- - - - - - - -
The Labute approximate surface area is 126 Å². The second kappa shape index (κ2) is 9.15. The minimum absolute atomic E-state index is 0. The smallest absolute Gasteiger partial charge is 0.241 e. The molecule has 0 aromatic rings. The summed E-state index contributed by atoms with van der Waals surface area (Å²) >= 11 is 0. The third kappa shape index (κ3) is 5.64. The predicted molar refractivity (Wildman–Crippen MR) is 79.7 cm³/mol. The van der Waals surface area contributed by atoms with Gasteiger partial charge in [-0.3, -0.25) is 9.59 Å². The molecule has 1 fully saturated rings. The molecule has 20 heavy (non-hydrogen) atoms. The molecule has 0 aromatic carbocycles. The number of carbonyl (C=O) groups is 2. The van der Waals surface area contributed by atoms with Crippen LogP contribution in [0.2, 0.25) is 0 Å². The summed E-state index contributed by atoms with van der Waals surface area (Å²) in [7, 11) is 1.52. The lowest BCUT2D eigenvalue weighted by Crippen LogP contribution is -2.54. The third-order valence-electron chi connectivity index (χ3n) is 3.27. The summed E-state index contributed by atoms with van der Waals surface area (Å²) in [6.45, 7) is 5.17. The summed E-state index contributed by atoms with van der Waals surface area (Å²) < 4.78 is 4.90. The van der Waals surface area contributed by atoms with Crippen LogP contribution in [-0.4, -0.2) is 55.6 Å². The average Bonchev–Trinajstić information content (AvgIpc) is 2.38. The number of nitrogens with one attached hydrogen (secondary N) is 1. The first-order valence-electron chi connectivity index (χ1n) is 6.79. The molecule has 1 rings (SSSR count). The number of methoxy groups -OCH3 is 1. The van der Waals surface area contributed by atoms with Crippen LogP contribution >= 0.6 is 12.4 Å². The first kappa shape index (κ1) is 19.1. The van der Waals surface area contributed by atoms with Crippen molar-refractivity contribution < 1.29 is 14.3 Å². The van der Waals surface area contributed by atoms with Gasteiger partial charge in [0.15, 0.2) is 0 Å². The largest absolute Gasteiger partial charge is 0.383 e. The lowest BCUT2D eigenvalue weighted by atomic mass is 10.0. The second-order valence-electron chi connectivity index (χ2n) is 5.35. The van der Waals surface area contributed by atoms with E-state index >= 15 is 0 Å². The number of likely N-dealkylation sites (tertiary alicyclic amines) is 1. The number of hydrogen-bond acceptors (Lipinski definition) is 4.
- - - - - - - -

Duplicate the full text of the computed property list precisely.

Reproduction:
The Labute approximate surface area is 126 Å². The second kappa shape index (κ2) is 9.15. The minimum absolute atomic E-state index is 0. The smallest absolute Gasteiger partial charge is 0.241 e. The molecule has 0 aromatic rings. The summed E-state index contributed by atoms with van der Waals surface area (Å²) >= 11 is 0. The third kappa shape index (κ3) is 5.64. The predicted molar refractivity (Wildman–Crippen MR) is 79.7 cm³/mol. The van der Waals surface area contributed by atoms with Gasteiger partial charge in [-0.3, -0.25) is 9.59 Å². The molecule has 1 fully saturated rings. The molecule has 20 heavy (non-hydrogen) atoms. The molecule has 0 aromatic carbocycles. The number of carbonyl (C=O) groups is 2. The van der Waals surface area contributed by atoms with Crippen LogP contribution in [0.2, 0.25) is 0 Å². The summed E-state index contributed by atoms with van der Waals surface area (Å²) in [7, 11) is 1.52. The lowest BCUT2D eigenvalue weighted by Crippen LogP contribution is -2.54. The third-order valence-electron chi connectivity index (χ3n) is 3.27. The summed E-state index contributed by atoms with van der Waals surface area (Å²) in [6.45, 7) is 5.17. The summed E-state index contributed by atoms with van der Waals surface area (Å²) < 4.78 is 4.90. The van der Waals surface area contributed by atoms with Crippen LogP contribution in [-0.4, -0.2) is 55.6 Å². The average Bonchev–Trinajstić information content (AvgIpc) is 2.38. The number of nitrogens with one attached hydrogen (secondary N) is 1. The first-order valence-electron chi connectivity index (χ1n) is 6.79. The molecule has 1 rings (SSSR count). The number of methoxy groups -OCH3 is 1. The van der Waals surface area contributed by atoms with Crippen LogP contribution >= 0.6 is 12.4 Å². The first kappa shape index (κ1) is 19.1. The van der Waals surface area contributed by atoms with Crippen molar-refractivity contribution < 1.29 is 14.3 Å². The van der Waals surface area contributed by atoms with Gasteiger partial charge in [0.15, 0.2) is 0 Å². The largest absolute Gasteiger partial charge is 0.383 e. The lowest BCUT2D eigenvalue weighted by atomic mass is 10.0. The second-order valence-electron chi connectivity index (χ2n) is 5.35. The van der Waals surface area contributed by atoms with E-state index >= 15 is 0 Å². The number of likely N-dealkylation sites (tertiary alicyclic amines) is 1. The number of hydrogen-bond acceptors (Lipinski definition) is 4.